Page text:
Bon Portage Island (Outer Island on many maps) is owned by Acadia University; the Department of Biology maintains the Island and offers a Natural History Field Course. Acadia and Nova Scotia Nature Trust negotiated an easement to permanently protect the property from development.
The Importance of a Field Course
Athenaeum article, 2 Oct 2016, Amy Prescott
BP Natural History
The Island can be circum-walked in a few hours. It is low-lying and is surrounded by rich beds of marine algae (identified by the Natural Research Council as being among the richest in Nova Scotia). The rocky intertidal zone gives way to a cobblestone barrier beach with beach ponds and a large intertidal lagoon. The bulbous north and south ends of the Island are dominated by spruce-fir with a ground flora reminiscent of coastal Newfoundland. The habitat in the narrow waist, "The Fen", contains many small ponds and channels, and is elsewhere densely vegetated with shrubs, sedges, and grasses. In sum, the Island has a rich diversity of ecozones, and consequently a rich diversity of vegetation, in a relatively small area.
Birds on the Island include a nesting colony of ~50,000 pairs of Leach's storm petrels, a small colony of herons (including black-crowned night herons), large gull and duck populations, abundant migratory shorebirds, and a few owls. Mammals include abundant masked shrews and meadow voles, and a few snowshoe hares and white-tailed deer.The petrels nest in burrows, and nestlings can be "grubbed" out.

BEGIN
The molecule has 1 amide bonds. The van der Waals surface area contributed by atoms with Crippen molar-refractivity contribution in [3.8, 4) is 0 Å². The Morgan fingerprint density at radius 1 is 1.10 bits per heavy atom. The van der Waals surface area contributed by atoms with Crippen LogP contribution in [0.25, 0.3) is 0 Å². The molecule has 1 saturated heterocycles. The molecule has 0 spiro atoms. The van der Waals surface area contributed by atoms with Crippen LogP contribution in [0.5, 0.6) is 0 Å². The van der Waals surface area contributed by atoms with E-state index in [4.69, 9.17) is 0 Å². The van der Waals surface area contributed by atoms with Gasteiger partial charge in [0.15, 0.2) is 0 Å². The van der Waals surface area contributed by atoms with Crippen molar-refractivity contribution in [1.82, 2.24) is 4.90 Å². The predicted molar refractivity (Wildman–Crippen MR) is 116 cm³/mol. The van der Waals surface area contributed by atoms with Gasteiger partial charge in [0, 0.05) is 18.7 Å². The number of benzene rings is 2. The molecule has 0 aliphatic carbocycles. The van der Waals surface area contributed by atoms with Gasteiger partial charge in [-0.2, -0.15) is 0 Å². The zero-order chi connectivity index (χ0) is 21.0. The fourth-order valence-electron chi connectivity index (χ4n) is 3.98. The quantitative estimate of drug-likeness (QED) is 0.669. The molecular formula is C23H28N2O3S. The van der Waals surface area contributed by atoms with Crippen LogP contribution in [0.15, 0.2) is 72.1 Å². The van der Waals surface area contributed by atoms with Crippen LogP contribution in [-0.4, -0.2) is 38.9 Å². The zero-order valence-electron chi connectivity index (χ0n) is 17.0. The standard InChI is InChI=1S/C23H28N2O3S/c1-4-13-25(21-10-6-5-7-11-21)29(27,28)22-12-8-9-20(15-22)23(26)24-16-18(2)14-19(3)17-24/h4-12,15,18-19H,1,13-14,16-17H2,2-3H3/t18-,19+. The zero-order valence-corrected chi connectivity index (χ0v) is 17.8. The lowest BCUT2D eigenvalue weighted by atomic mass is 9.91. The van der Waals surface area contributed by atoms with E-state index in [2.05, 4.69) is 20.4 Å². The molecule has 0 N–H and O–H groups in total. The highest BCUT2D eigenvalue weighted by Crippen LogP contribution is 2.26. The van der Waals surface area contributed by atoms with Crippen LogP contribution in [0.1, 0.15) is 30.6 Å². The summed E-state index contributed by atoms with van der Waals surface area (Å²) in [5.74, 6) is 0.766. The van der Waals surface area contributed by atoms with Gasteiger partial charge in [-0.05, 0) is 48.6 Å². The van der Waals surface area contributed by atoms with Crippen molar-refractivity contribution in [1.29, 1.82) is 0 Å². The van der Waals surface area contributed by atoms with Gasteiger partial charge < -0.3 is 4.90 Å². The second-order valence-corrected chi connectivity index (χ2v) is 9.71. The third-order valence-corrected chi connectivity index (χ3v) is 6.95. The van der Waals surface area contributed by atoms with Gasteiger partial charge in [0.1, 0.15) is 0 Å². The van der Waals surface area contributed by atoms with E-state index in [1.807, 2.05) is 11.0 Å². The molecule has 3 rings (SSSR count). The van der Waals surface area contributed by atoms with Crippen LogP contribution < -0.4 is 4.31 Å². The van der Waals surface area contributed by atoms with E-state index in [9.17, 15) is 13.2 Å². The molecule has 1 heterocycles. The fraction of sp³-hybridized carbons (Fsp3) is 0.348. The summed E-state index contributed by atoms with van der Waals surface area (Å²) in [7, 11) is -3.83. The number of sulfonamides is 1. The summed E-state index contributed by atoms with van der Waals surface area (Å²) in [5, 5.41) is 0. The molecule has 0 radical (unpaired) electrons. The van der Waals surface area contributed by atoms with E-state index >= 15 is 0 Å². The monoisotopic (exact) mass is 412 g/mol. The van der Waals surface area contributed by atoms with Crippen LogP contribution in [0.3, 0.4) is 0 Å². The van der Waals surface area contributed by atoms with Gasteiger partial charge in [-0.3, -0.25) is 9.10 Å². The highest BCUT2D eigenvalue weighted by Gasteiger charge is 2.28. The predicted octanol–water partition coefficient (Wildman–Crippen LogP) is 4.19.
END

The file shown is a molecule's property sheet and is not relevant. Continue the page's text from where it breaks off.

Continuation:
When broken pieces of marine algae get washed up on shore, they begin to decompose. Fly (Diptera) larvae are important in starting the biological breakdown of this important food source. A whole community of invertebrates arrives to feed on the fly larvae and shrews come down to the shore to feed on the invertebrates. When these predators return from the shore and move to the inner island, they transfer large amounts of energy into an ecosystem that would otherwise be much less productive. Additional predators on the invertebrates are migratory shorebirds and a few enterprising songbirds. Eventually, a high tide reclaims the decomposed wrack, taking with it a pulse of nutrients that stimulates the whole marine food chain. This pulse is very important to local lobster and inshore fish productivity. If you're lucky, you'll get a chance to explore this ecosystem up close when the slip gets covered after a storm.
BP Social History
The Island was formerly the home of Evelyn and Morrill Richardson, who were lighthouse keepers for 35 years. Evelyn Richardson wrote six books and numerous articles. “We Keep a Light” won the Governor General's Award for Creative Non-fiction in 1945, and “Desired Haven” won the Ryerson All Canada Fiction Award. “Living Island” is a delightful account of the natural history of Bon Portage during the changing seasons. In 1964, the Richardsons retired to the mainland, but with the assistance of Willet Mills, a prominent Halifax business man and naturalist, title to the Island was given to Acadia University. Dr. Harrison F. Lewis, the first chief of the agency that was to become the Canadian Wildlife Service, was a friend of the Richardsons and also helped them conserve the Island for the study of natural history, ecology, and wildlife management.
Currently, the Island is maintained by funding that comes primarily from an endowment generously provided by the Chipman family, from the Nova Scotia Department of Natural Resources, from the Department of Biology of Acadia, and from visitors. In 2007, Dr. Andy Blackadar generously donated a new wood stove to the cause.